Iran admits protests are a problem - analysis

The Islamic Republic is suffering economic problems related to global supply chains and other issues, and its infrastructure is failing.

Supporters of the National Council of Resistance of Iran (NCRI) gather to protest against the government in Teheran and the use of the death penalty in Iran, in front of the Brandenburg Gate in Berlin, Germany, July 10, 2021. (photo credit: REUTERS/CHRISTIAN MANG)
Supporters of the National Council of Resistance of Iran (NCRI) gather to protest against the government in Teheran and the use of the death penalty in Iran, in front of the Brandenburg Gate in Berlin, Germany, July 10, 2021.
(photo credit: REUTERS/CHRISTIAN MANG)

Iran’s regime has finally admitted that there are protests around the country.

Videos have been published online in recent weeks showing protests, but many of them are difficult to verify, and the regime has meanwhile been silent about them hoping they will go away.

The Islamic Republic is suffering economic problems related to global supply chains and other issues. Its infrastructure is also failing.

One example that angered Iranians was the collapse of a building in Abadan that killed dozens, which Iran sought to downplay. In fact, the regime claimed that only a few were killed, but protesters knew that many people had died, and immediately began demonstrating in the island city off the country’s southwest coast.

Over the weekend, Iranian Supreme Leader Ali Khamenei finally began to admit something was wrong. He said “enemies” were fueling the protests, but that is because Tehran’s regime has only one playbook: blame others. The leadership now complains of “psychological warfare” against Iran.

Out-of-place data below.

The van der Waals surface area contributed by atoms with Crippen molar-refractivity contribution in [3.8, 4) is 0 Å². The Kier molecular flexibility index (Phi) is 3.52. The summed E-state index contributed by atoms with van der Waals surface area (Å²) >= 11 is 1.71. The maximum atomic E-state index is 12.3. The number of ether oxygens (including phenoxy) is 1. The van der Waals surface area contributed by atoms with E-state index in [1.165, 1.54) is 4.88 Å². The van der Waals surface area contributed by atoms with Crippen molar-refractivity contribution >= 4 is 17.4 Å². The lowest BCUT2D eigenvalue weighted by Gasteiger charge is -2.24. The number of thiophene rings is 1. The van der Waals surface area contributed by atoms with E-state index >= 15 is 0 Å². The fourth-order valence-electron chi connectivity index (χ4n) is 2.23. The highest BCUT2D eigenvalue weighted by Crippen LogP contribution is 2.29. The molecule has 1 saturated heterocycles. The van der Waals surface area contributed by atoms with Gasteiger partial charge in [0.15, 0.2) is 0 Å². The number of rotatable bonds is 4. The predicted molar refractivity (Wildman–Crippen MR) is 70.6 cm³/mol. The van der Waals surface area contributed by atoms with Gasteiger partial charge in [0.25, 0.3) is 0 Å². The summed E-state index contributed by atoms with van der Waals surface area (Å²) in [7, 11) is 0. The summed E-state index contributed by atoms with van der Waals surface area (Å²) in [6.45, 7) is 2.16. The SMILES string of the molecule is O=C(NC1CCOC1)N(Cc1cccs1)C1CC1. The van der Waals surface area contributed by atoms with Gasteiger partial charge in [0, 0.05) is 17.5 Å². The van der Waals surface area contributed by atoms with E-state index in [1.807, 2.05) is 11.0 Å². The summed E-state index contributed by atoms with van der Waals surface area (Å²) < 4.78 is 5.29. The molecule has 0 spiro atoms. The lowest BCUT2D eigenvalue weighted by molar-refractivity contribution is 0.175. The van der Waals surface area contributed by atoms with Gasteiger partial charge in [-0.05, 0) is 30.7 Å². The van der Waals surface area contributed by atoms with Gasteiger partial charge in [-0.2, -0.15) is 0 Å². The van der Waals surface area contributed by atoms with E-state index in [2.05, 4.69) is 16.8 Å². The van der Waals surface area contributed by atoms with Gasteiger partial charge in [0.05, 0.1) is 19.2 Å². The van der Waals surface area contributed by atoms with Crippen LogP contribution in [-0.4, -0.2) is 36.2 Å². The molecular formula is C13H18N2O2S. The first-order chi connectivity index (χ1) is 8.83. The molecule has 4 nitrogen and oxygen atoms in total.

Iran's Supreme Leader Ayatollah Ali Khamenei speaks during the 33rd anniversary of the death of the leader of Iran's 1979 Islamic revolution, Ayatollah Ruhollah Khomeini, at Khomeini's shrine in southern Tehran, Iran June 4, 2022.  (credit:  OFFICE OF THE IRANIAN SUPREME LEADER/WANA (WEST ASIAN NEWS AGENCY)/HANDOUT VIA REUTERS) Iran's Supreme Leader Ayatollah Ali Khamenei speaks during the 33rd anniversary of the death of the leader of Iran's 1979 Islamic revolution, Ayatollah Ruhollah Khomeini, at Khomeini's shrine in southern Tehran, Iran June 4, 2022. (credit: OFFICE OF THE IRANIAN SUPREME LEADER/WANA (WEST ASIAN NEWS AGENCY)/HANDOUT VIA REUTERS)

“Today, the enemies’ most important hope for striking a blow at the country is based on popular protests.”

Supreme Leader Ali Hosseini Khameini

“Today, the enemies’ most important hope for striking a blow at the country is based on popular protests,” Khamenei said.

Iranian media continue to admit that there is a problem. Although it does not openly admit the issues involved, Iran’s Tasnim News Agency blamed Saudi Arabia on Sunday for negative coverage of Iran, which indicates the regime is worried.

Iranian “dissident media started pumping negative news and playing with people’s minds, and acted in such a way as to inform that Abadan was left alone between the [building collapse] – and city officials left grieving people alone,” Tasnim said. “There has been a delay in removing debris from the metropolis – or have the facilities equipped in this city not been transferred?”

Foreign reporting of unrest

A Saudi-based media network said Iran was in a “catastrophic and miserable situation,” Tasnim reported, adding that they were “baseless claims.” Iranian Interior Minister Ahmad Vahidi has also tried to downplay failures.

Clearly, Tehran’s concerns over what it claims are negative reports from Riyadh show how concerned the regime is that it has let people down in Abadan and other places.